The levonorgestrel (LNG)–releasing intrauterine device (IUD) is a T-shaped plastic contraceptive that is inserted in the uterine cavity.10 The LNG IUD releases a daily lower dose of LNG compared with systemic hormonal contraceptives as combined oral preparations and is, therefore, thought to be associated with a lower risk of venous thrombosis. Indeed, the use of the LNG IUD appeared not associated with an increased risk of venous thrombosis in a recently reported large follow-up study6 on venous thrombosis (relative risk, 0.9; 95% CI, 0.6 to 1.3). Regarding the effect of this contraceptive method on activated protein C resistance, a similar or even increased sensitivity to activated protein C was reported 3 months after the insertion of an LNG IUD, also indicating that this contraceptive does not have a prothrombotic effect.11
Contraceptive methods with other routes of administration (eg, a hormone-releasing vaginal ring, transdermal hormonal contraception [contraceptive patch], or a hormonal implant) have been introduced more recently; little information is available regarding the risk of venous thrombosis or conflicting results have been published.12,13
Because it does not contain estrogen, injectable progestogen-only contraceptives are often prescribed to women with a contraindication for oral contraceptives (ie, postpartum or lactating women) and those whose medical status precludes use of contraceptive doses of estrogen (eg, women with an increased risk of venous thrombosis). However, there is not sufficient evidence to make robust recommendations regarding oral and nonoral estrogen-containing contraceptives based on the risk of venous thrombosis. Therefore, we conducted a study to determine the venous thrombotic risk associated with nonoral hormonal contraceptives.
This study was performed within the Multiple Environmental and Genetic Assessment of risk factors for venous thrombosis (MEGA) study, a large population-based case-control study on risk factors for venous thrombosis.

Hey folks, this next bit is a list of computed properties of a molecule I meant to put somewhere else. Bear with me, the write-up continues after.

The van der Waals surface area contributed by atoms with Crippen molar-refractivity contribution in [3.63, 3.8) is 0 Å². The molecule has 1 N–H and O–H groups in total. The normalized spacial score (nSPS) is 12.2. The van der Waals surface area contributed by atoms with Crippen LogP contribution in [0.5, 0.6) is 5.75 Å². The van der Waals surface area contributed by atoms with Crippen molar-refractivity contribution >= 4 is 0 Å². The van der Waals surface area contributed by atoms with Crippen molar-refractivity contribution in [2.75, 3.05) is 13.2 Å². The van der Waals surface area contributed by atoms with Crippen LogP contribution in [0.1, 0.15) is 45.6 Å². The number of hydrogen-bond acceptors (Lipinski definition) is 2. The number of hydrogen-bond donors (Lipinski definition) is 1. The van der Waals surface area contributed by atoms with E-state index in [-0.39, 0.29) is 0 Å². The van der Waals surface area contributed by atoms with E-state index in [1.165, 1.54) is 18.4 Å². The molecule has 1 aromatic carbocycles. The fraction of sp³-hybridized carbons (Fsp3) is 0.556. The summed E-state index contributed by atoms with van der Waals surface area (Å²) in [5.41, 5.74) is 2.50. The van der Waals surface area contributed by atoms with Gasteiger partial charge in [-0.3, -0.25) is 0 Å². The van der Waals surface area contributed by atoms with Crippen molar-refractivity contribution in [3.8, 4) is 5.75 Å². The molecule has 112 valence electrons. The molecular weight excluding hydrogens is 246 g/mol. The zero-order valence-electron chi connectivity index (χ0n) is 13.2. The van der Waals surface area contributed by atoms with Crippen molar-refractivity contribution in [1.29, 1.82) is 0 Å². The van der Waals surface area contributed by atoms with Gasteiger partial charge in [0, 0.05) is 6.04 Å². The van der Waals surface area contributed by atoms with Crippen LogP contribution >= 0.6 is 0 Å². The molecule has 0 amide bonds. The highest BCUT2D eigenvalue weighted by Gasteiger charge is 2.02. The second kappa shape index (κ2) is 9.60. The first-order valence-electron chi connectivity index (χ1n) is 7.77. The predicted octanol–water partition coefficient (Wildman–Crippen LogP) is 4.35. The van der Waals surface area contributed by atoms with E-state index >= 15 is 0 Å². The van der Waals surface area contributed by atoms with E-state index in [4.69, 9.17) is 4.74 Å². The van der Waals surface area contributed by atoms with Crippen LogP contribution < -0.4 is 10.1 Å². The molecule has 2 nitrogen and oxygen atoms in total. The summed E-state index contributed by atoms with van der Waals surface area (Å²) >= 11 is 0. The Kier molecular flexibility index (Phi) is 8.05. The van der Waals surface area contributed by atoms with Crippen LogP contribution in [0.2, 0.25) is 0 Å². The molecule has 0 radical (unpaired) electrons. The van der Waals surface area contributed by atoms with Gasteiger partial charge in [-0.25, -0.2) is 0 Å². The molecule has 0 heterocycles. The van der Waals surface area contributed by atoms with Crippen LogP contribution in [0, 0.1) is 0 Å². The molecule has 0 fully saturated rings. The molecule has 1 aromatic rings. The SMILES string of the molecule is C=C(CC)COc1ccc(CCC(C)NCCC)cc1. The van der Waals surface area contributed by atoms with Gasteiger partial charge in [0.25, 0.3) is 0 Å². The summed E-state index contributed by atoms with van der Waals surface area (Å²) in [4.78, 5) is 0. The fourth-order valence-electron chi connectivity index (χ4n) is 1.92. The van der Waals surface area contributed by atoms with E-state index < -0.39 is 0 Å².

The design of this study was described previously.5,14 In brief, between March 1999 and September 2004, consecutive patients younger than 70 years with a first episode of deep venous thrombosis (leg or arm) or pulmonary embolism were included from the files of 6 participating anticoagulation clinics in the Netherlands (Amersfoort, Amsterdam, The Hague, Leiden, Rotterdam, and Utrecht). Exclusion criteria were severe psychiatric problems and the inability to speak Dutch. Partners of patients younger than 70 years were invited to participate as control subjects. From January 2002 until September 2004, additional control subjects were recruited by random digit dialing. Telephone numbers were dialed at random within the geographical inclusion area of the patients. The random controls were frequency matched to the patients for age and sex. Only control subjects between the ages of 18 and 70 years, with no history of deep venous thrombosis, were included; the same exclusion criteria were applied as for the patients. All participants gave written informed consent. The study was approved by the Medical Ethics Committee of Leiden University Medical Center, Leiden, the Netherlands.
For the current analysis, only women aged 18 to 50 years were included. Women who were using oral contraceptives, who were postmenopausal, pregnant, or within 4 weeks postpartum at the thrombotic event or index date were excluded. For 3 patients and 3 control subjects, the type of IUD (hormonal or copper) was unknown; therefore, these women were excluded from the analysis. In total, 446 patients and 1146 control subjects were included in the current analyses.